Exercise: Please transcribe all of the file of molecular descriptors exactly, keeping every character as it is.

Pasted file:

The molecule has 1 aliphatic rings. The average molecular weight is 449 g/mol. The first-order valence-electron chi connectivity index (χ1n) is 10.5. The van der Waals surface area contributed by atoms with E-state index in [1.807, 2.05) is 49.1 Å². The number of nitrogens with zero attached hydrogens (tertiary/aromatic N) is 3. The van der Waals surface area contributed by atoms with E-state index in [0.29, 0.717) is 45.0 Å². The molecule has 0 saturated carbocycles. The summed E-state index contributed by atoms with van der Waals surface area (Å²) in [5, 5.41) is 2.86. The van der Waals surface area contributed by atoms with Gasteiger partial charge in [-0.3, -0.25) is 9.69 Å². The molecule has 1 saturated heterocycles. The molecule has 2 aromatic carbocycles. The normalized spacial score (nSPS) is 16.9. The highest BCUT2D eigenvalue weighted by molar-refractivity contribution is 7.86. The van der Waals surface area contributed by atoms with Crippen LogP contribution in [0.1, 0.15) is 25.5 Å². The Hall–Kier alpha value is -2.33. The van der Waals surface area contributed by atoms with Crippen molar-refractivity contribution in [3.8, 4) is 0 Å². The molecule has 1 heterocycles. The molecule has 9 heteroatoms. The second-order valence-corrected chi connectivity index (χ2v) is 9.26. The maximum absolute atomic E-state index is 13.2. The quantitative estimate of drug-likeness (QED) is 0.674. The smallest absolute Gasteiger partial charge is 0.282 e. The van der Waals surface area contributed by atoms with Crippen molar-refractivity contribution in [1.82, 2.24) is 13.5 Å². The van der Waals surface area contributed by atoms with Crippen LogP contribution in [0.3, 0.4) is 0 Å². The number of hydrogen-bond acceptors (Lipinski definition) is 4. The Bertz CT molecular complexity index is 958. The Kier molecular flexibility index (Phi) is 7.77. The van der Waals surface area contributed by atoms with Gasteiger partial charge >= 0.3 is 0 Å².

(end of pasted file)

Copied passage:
The molecule has 1 aliphatic rings. The average molecular weight is 449 g/mol. The first-order valence-electron chi connectivity index (χ1n) is 10.5. The van der Waals surface area contributed by atoms with E-state index in [1.807, 2.05) is 49.1 Å². The number of nitrogens with zero attached hydrogens (tertiary/aromatic N) is 3. The van der Waals surface area contributed by atoms with E-state index in [0.29, 0.717) is 45.0 Å². The molecule has 0 saturated carbocycles. The summed E-state index contributed by atoms with van der Waals surface area (Å²) in [5, 5.41) is 2.86. The van der Waals surface area contributed by atoms with Gasteiger partial charge in [-0.3, -0.25) is 9.69 Å². The molecule has 1 saturated heterocycles. The molecule has 2 aromatic carbocycles. The normalized spacial score (nSPS) is 16.9. The highest BCUT2D eigenvalue weighted by molar-refractivity contribution is 7.86. The van der Waals surface area contributed by atoms with Crippen LogP contribution in [0.1, 0.15) is 25.5 Å². The Hall–Kier alpha value is -2.33. The van der Waals surface area contributed by atoms with Crippen molar-refractivity contribution in [3.8, 4) is 0 Å². The molecule has 1 heterocycles. The molecule has 9 heteroatoms. The second-order valence-corrected chi connectivity index (χ2v) is 9.26. The maximum absolute atomic E-state index is 13.2. The quantitative estimate of drug-likeness (QED) is 0.674. The smallest absolute Gasteiger partial charge is 0.282 e. The van der Waals surface area contributed by atoms with Crippen molar-refractivity contribution in [1.82, 2.24) is 13.5 Å². The van der Waals surface area contributed by atoms with Crippen LogP contribution in [0.3, 0.4) is 0 Å². The number of hydrogen-bond acceptors (Lipinski definition) is 4. The Bertz CT molecular complexity index is 958. The Kier molecular flexibility index (Phi) is 7.77. The van der Waals surface area contributed by atoms with Gasteiger partial charge >= 0.3 is 0 Å².